How did sect get to be a pejorative? And how should we refer to Shiites and Sunnis – are they different sects? Is it better to refer to them as branches of Islam?
And if sect is not the right word for the two groups, is sectarian the right word to describe the violence between them in Iraq? Those are questions that have been kicking around the Monitor newsroom in the wake of last week's article "Sunni vs. Shiite."
The two "quick definitions" of sect offered by onelook.com hint at the range of this word. The first is "a subdivision of a larger religious group." Fairly neutral, that. It anchors the word in the world of faith, but without any particular emotional freight.
The second definition is "a dissenting clique." Now dissent is an honorable concept, rooted deeply in the worlds of theology, the law, and public affairs. The Anglo-Polish mathematician Jacob Bronowski asked, "Has there ever been a society which has died of dissent? Several have died of conformity in our lifetime."
But who would describe himself as a member of "a dissenting clique"? Only someone with a well-developed sense of irony or self-deprecation, meseems.
A clique is a group of friends or associates who literally just click, that is, make noise together. ("Click" in the informal sense of "to hit it off with someone" goes back only to the early 20th century.) The connotation of clique is of a tight group that doesn't readily admit newcomers.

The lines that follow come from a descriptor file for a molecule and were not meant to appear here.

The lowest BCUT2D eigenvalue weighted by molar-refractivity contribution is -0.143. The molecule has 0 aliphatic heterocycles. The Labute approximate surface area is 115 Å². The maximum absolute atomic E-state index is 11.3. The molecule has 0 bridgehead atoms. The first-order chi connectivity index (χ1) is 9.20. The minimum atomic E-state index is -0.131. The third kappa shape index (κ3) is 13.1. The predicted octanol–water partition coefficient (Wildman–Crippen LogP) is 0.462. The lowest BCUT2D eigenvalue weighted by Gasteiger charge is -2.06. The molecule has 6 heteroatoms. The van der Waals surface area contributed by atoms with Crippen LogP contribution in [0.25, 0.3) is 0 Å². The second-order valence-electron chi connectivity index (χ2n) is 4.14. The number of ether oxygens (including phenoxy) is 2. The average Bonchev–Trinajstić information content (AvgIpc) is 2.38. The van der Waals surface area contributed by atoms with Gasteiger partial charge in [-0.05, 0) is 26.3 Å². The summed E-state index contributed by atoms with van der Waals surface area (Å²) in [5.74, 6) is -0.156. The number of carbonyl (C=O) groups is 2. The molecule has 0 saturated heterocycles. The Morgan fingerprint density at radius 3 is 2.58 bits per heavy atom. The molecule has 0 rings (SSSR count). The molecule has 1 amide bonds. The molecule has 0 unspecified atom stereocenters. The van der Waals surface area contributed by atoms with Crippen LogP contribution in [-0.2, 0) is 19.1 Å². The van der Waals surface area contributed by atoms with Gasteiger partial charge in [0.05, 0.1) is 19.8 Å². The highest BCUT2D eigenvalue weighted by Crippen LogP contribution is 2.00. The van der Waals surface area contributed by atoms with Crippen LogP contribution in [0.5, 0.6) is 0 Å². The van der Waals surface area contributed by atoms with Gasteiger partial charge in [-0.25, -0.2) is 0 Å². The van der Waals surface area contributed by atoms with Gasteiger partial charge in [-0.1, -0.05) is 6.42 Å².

So sect is a term of religious classification, but the odor of quirkiness or even crankiness clings to it. A suggestion of splinteriness, of distinct minority status, is part of it, too. Sect also tends to suggest allegiance to a particular leader within a larger movement. It has more of an edge than denomination, a neutral term to refer to various groupings, generally within Protestantism.
But where does sect really come from? I went into this one with an amateur etymologist's working hypothesis: Obviously, sect is related to section, to something cut off or sliced up somehow – as in bisect, dissect, cross section, etc.
Not so, according to the Oxford English Dictionary. It comes to English through French from the Latin secta, meaning "a following," or by extension, a party or faction. The OED acknowledges in its little note on the subject that many people speculate on the root secare, to cut. But no, the Latin root that seems more plausible, to the OED's collective wisdom, is sequi, as in sequel, sequence, and consequence. And sectarian indeed comes from sect.
Both words are particularly rooted in the difficult religious history of 17th- century Britain. Sectarian was a term Presbyterians used to describe Independents, or Separatists. Later Anglicans used it to describe Nonconformists. Oxford's first citation for sectarian was from John Milton in 1649.
Sunni and Shiite Islam are often referred to as the main branches of Islam, rather the way Catholicism and Protestantism are the two broad divisions of Christianity.
But sects is definitely in use in connection with Islam, too, particularly with reference to smaller groups within the religion – Druze, Alawites, etc.
Scholars from around the world gathered in Doha, Qatar, last week to facilitate discussion among different branches, sects, and schools of thought within Islam. They condemned sectarian violence in Iraq and tried to see beyond differences and dissent.
Dr. Ahmed Mohamed al-Tayeb, president of Egypt's Al Azhar University, denounced the US for seeking to divide and conquer the Muslim world by overemphasizing sectarian differences. "The ongoing sectarian violence in Iraq cannot be justified, as both Sunnis and Shias agree on the same pillars of Islam," he told the Gulf Times.
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